The Bush administration says it will soon present a draft U.N. Security Council resolution to lift international sanctions against Iraq and clear the way for that country to return to the international oil market.
The U.N. resolution is critical to U.S. hopes for an early return to economic normalcy in Iraq. And the drafting of the omnibus measure is being accompanied by a worldwide diplomatic blitz by administration officials aimed at securing its speedy passage.
Secretary of State Colin Powell discussed the draft at the U.N. late Wednesday with Secretary-General Kofi Annan after meeting earlier in Washington with Mexican Foreign Minister Luis Ernesto Derbez.
Mr. Powell dispatched Assistant Secretary Kim Holmes to Moscow and Berlin to discuss the measure with those two Security Council member states, while deputy secretary Richard Armitage is to take it up this week with the Pakistani government in Islamabad.
Officials here gave no details of the pending draft. But State Department spokesman Richard Boucher says the package will be aimed at ending U.N. sanctions against Baghdad, encouraging international reconstruction aid, phasing out the U.N.'s oil-for-food program in favor of a conventional oil sales program, and defining the United Nations' own role in post-war Iraq.
"Our aim is to create the conditions for the return to normal life for the Iraqi people and for Iraq's return to the international community as a member in good standing," he said. "So we've been discussing our ideas on this with other members of the Security Council and coalition allies in order to put together a resolution that can accomplish these goals. We plan on presenting this resolution soon to the council. We want to garner the widest possible support for this resolution in order to ensure its quick passage, so that Iraq's resources and control of Iraq's economic future are returned to the Iraqi people."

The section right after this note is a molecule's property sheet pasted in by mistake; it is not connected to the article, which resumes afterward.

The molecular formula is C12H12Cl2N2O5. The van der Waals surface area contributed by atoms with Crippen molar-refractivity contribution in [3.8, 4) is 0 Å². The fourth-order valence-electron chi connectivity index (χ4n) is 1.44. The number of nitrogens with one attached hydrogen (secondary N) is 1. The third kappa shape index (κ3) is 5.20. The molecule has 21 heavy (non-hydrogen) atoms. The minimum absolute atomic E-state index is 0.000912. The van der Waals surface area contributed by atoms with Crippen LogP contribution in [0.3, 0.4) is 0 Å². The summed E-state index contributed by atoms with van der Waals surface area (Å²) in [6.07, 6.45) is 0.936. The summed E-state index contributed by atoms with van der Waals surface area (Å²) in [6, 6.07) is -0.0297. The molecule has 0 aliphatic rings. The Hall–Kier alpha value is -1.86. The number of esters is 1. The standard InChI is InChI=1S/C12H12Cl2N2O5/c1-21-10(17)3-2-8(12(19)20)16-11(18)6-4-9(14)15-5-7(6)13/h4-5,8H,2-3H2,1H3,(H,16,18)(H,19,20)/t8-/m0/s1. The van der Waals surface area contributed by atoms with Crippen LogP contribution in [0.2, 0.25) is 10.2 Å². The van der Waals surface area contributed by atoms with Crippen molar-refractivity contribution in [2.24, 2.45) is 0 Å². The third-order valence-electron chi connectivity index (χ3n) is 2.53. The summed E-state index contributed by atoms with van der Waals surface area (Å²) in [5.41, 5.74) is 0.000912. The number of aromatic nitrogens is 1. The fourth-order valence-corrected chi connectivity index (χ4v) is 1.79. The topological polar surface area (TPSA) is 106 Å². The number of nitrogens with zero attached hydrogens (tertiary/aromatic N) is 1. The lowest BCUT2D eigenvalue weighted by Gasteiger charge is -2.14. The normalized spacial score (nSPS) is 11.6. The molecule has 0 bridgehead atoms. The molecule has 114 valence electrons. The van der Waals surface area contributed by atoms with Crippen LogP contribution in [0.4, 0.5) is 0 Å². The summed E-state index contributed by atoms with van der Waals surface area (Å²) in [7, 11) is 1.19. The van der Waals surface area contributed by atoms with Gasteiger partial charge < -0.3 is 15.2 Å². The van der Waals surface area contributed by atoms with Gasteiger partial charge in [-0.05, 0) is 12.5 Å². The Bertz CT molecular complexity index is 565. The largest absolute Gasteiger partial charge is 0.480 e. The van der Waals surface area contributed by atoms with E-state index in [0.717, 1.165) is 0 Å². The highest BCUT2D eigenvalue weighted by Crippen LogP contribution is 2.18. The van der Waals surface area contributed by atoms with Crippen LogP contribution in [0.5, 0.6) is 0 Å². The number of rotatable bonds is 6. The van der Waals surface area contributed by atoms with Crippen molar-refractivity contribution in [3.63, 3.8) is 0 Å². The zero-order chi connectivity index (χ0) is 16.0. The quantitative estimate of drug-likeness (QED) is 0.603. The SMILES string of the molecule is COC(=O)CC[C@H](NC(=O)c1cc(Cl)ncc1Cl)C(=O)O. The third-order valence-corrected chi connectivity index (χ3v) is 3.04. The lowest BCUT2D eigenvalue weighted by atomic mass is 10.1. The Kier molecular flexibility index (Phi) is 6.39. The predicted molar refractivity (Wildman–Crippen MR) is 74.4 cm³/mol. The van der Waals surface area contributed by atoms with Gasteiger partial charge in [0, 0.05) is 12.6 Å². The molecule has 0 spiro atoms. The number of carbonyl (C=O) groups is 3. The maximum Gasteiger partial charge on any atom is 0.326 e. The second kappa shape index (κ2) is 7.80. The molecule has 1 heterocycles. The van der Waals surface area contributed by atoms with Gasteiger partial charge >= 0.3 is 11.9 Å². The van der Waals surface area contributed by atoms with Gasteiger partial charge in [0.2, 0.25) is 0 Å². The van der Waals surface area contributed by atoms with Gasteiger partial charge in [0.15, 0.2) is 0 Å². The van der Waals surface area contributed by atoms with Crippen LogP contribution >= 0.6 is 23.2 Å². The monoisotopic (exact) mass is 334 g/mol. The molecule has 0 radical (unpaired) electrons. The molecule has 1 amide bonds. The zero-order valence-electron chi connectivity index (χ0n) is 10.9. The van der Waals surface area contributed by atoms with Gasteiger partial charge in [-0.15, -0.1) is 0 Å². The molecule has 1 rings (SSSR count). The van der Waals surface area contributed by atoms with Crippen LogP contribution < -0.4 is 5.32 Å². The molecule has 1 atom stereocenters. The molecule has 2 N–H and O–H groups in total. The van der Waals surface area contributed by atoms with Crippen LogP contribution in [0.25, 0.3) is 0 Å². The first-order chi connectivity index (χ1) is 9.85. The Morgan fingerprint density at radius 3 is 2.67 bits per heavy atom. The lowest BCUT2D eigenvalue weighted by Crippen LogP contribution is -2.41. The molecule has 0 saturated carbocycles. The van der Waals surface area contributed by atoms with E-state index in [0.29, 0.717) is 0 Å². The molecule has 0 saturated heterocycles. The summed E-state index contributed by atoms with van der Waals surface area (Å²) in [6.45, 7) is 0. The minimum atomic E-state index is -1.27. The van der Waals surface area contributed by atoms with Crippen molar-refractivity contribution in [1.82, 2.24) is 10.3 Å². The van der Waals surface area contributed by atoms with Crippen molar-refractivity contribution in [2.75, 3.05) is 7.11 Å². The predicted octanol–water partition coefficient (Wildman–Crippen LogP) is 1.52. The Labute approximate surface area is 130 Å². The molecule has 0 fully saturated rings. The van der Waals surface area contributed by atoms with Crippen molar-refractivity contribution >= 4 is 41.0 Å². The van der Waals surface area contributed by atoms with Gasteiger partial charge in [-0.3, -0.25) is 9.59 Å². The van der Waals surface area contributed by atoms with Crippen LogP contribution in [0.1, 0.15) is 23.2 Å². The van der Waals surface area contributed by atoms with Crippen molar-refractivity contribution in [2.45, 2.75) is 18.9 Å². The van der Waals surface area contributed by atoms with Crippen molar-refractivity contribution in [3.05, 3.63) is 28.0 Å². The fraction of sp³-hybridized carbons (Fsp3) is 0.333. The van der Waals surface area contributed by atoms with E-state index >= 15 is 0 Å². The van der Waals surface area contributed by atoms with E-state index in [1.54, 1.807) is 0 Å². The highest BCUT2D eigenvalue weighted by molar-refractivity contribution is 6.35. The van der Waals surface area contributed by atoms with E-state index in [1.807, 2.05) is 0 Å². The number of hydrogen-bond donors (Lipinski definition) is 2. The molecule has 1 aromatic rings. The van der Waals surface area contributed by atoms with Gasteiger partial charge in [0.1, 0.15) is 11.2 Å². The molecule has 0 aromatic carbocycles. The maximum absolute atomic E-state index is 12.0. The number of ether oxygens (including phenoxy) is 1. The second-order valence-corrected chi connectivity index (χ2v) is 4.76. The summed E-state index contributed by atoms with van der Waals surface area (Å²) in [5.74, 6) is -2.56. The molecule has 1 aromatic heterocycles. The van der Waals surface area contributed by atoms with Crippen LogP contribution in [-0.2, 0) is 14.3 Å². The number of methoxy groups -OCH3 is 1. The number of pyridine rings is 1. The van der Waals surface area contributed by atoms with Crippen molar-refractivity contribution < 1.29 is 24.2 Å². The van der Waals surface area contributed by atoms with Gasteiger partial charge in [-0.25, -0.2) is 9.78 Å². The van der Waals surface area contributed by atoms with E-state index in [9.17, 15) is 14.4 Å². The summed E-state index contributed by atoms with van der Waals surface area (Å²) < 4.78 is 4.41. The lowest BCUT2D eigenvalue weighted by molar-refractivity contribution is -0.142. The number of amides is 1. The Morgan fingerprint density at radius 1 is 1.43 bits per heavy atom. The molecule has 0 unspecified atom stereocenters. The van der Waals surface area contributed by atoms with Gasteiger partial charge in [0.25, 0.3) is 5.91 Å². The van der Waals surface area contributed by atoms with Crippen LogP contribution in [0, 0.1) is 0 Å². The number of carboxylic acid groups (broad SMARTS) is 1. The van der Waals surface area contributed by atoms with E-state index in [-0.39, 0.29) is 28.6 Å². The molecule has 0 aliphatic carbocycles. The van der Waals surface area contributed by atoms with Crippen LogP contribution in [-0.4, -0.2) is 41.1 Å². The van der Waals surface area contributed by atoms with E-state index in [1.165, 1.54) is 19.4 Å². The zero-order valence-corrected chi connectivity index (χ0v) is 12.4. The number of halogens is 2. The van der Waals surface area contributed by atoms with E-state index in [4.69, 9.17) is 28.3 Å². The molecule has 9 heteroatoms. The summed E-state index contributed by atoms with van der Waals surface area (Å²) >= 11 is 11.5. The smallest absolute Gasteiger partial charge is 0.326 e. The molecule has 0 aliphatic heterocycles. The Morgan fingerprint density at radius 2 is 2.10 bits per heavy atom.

Passage of the resolution is not expected to be easy, given lingering hard feelings between the United States and some key council members from disputes in the run-up to the war, and differences over how much influence the U.N. should have in setting up a new Iraqi government and rebuilding the economy.
Bush administration officials envisaged a "coordinating" role for the U.N., while some on the council favor a lead role for the world body.
The U.N. oil-for-food program, which fed 60 per cent of the Iraqi population under Saddam Hussein, is due to expire June 3 and the United States would like to see a new resolution in place by then that regularizes the Iraqi oil industry.
Iraq's overall economy has been hobbled by layers of U.N. sanctions first imposed in 1990 after Saddam Hussein invaded Kuwait.